Cooperatives Inept at Building Micro Power Plants

Cooperatives Inept at Building Micro Power Plants  Cooperatives Inept at Building Micro Power Plants

Private sector experts warn that the involvement of cooperatives in the construction of micro power plants will bring about negative consequences for the economy, the Persian daily Forsat Emruz reported.

The ministry of energy has recently issued an announcement, inviting cooperatives whose charters include investment in power plant construction, to become engaged in building small power stations for distribution and micro-generation of electricity.

Distributed generation (DG) has considerable benefits, like reducing energy losses, because the electricity is consumed at the same place as it is produced, while the surplus can be sent to the grid.

Yet, private sector professionals believe cooperatives involvement in power plant construction has more disadvantages than benefits.

  Low Quality Turbines

Involvement of small industries and cooperatives in power plant construction might lead to the import of turbines with short life cycles and low efficiency, private sector experts warn. The process will not only result in fuel wastage, but also waste investments made in the sector.

If cooperatives intend to build power plants with DG, they should be required to participate in the Iranian Energy Conservation Society (IECS) in the first place, the deputy director of the energy committee at the Iran Chamber of Commerce, Industries, and Mines (ICCIM) told Forsat Emruz.

Characterizing the devised model by the ministry of energy for constructing DG power plants as appropriate, Arash Najafi said the ministry better ask for advice of the private sector before implementing such projects.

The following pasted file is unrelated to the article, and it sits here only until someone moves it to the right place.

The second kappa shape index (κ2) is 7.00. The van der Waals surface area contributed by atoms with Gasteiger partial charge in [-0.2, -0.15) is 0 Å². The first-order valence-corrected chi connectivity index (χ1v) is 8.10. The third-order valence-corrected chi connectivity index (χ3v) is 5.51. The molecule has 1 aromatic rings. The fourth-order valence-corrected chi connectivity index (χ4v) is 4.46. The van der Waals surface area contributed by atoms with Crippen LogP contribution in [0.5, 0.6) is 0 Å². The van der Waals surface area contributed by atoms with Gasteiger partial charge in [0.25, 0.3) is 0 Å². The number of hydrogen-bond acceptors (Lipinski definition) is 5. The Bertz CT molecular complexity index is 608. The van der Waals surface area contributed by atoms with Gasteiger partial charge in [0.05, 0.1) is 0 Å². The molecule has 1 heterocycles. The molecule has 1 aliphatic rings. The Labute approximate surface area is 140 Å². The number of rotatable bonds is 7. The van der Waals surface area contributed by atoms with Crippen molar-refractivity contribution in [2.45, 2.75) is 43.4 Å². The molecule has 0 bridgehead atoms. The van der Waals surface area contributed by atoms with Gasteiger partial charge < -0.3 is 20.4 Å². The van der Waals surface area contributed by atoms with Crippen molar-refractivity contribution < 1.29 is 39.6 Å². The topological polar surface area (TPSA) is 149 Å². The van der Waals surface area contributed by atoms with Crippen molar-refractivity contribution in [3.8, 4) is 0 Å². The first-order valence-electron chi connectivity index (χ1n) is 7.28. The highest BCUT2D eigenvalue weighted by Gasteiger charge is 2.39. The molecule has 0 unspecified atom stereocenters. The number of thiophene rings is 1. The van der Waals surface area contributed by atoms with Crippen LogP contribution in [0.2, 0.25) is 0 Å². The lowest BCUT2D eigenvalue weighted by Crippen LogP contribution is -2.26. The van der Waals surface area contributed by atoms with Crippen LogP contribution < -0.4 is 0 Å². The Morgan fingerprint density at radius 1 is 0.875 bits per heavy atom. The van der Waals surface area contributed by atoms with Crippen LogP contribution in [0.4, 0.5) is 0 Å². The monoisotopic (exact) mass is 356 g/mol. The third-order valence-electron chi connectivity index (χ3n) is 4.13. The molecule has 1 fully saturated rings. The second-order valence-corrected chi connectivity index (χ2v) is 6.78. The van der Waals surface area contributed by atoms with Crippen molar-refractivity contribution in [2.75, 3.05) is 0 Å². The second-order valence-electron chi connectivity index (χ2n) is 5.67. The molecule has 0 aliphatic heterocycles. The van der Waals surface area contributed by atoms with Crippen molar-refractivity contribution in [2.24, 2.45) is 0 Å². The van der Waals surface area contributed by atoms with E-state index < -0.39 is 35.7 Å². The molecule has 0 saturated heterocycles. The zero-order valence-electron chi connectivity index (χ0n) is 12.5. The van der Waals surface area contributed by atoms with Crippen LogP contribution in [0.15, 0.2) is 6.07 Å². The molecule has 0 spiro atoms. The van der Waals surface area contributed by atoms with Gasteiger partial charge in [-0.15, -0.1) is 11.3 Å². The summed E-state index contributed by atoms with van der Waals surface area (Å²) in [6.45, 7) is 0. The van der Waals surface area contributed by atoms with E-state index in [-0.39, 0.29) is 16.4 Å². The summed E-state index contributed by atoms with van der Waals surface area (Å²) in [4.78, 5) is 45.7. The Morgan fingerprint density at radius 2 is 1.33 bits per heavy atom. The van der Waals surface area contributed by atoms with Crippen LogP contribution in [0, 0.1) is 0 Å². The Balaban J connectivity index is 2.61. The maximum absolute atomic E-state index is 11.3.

On the other hand, describing micro generation power plant construction as a specialized task, former deputy of Iran Electrical Industry Syndicate told Forsat Emruz that the cooperatives need to merge and make larger companies before they participate in the construction of power plants.

In a bid to prevent the import of various turbines, the government needs to determine a framework for cooperatives before they get involved in construction of power plant, said Ali Akbar Soheili. "That's because providing such products with after-sale services would be a very difficult task," he added.

However, Najafi believes that "by employing combined heat and power (CHP) and combined cooling, heating and power (CCHP) plants, we can increase energy efficiency up to 95 percent."

Milad Tower has been recently equipped with a CCHP system, he said, adding that by reducing the fuel consumption, the system has saved $1.5 million in a year.

  Not Attractive

Although by means of connecting to the national power grid, DG systems can sell their surplus electricity output to the government at a guaranteed rate, the secretary of renewable energies committee of the Electrical Industry Syndicate believes that guaranteed purchase rates for DG are not attractive for the private sector. Rahele Ghezel said these prices increase the repayment period for investors, thus discouraging the private sector from taking part in the implementation of such projects. Also, once the number of power plants with micro generation and DG systems increases, conflict will rise over how the government wants to supply gas needed by these power plants, she added.

  Gov't Debts to Investors

The money the ministry of energy owes contractors is the biggest concern of the private sector investors, according to Siros Reza Moghadam, former board member of the Electrical Industry Syndicate. The biggest risk threatening micro-generation power plants is the failure of the ministry to pay for the electricity produced by these power plants, he said, adding that construction of power plants requires adequate knowledge and skills and the task cannot be undertaken by the cooperatives.